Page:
What Colour for Montreal’s Taxis?

New York is yellow, London black, Hong Kong red (and green and blue, but let’s not complicate things). What colour will Montreal be? After years of wrangling with the taxi commission, Montreal’s government has finally reached an agreement that will see all of the city’s taxis adopt a uniform livery. The transition could be complete within six years. At this point, however, nobody has yet decided on what that livery will look like.

You might think that the colour of a city’s taxis is something trivial. You’d be wrong. With 4,500 licenced taxis in Montreal — about one for every 400 people, a denser concentration than many cities, including cab-crazy New York — they represent one of the city’s most ubiquitous pieces of design. Since taxis are always passing by, how they look affects how the city as a whole looks, and their livery can become the city’s most easily-identifiable visual symbol.

There are a handful of cities whose taxi liveries have become inextricably tied to their civic sense of self. New York and its yellow cabs is the most obvious example, but there’s also Madrid, which has white taxis with a red stripe, and Tokyo, whose green-and-yellow and sky-blue-and-grey-checkers taxis once inspired a line of Nike shoes. Though its taxi liveries vary from company to company, Toronto has a surprising penchant for bright oranges, reds and yellows.

So what about Montreal? My suggestion: hot pink, a colour originally proposed in the cheeky first issue of Urbania magazine, back in 2003. It would suit the city’s flamboyance and eccentricity and be an uplifting contrast to the sullen winters. Bangkok, with its rainbow-hued taxis (fluorescent pink, lime green, candy orange) could serve as inspiration.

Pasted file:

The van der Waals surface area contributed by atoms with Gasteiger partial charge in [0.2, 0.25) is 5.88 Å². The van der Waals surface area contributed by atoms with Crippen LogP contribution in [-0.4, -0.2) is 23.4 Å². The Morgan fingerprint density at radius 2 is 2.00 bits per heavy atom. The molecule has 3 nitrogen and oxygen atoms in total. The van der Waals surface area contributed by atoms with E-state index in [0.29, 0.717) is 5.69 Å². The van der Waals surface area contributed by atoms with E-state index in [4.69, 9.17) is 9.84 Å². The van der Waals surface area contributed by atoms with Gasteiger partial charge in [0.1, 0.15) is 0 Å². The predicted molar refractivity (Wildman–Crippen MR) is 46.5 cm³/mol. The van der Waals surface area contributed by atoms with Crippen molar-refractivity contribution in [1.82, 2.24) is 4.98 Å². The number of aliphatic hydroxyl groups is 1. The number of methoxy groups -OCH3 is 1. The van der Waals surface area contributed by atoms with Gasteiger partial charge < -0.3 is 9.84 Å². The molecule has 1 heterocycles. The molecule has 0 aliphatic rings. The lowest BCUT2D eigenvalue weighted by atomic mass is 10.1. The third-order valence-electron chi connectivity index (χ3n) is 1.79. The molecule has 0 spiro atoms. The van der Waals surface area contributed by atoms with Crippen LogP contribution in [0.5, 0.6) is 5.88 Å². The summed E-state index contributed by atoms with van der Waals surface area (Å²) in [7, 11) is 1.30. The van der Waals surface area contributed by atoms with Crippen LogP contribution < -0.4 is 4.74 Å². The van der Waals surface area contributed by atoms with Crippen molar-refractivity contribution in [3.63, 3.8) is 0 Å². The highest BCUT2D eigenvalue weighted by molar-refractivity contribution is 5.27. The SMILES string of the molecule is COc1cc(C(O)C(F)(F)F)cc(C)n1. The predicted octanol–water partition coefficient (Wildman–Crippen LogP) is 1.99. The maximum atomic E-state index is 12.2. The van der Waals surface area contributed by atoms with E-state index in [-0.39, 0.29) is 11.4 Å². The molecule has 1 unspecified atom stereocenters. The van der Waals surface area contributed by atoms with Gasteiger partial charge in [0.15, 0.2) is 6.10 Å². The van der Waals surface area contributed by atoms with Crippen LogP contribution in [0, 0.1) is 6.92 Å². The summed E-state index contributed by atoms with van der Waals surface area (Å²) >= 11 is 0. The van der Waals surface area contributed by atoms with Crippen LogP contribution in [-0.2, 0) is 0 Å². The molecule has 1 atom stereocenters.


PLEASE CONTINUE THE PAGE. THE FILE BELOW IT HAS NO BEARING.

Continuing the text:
This entry was written by Christopher DeWolf , posted on Saturday February 20 2010at 05:02 am , filed under Art and Design, Canada, Transportation and tagged , . Bookmark the permalink . Post a comment below or leave a trackback: Trackback URL.

3 Responses to “What Colour for Montreal’s Taxis?”

  • C. Szabla says:

    Tokyo’s taxis actually don’t have one distinct color scheme – but some of the cab companies have come up with particularly wild designs, which might explain where Nike found its inspiration. Actually, the most uniform thing about Tokyo’s taxis (beyond their expense) is probably the white gloves worn by drivers.

    I second (third?) hot pink for Montreal, though. What better way for American tourists to arrive at Club Supersexe?

  • Matt says:

    DC’s cabs don’t have a standard livery, but the handful of DC cab companies generally have their own liveries (like Tokyo, I guess?), so the cab scene here is pretty distinctive in its own way. There’s an HK red cab look alike and a so-hideous-its-beautiful orange and black combo for instance. The situation is even more fun in DC’s Maryland and Virginia suburbs, where the state-side cab companies also have distinctive looks, creating something weirdly similar to HK, with different cab colors for inner city and suburbs. (IE, when I get off the metro to come home late nights in MD, I usually end up in a pale blue cab, owned by a company that does no pick-ups in the city proper.)

  • Marc says:

    Who said it has to be solid colours? How about the official tartan of the City of Montreal?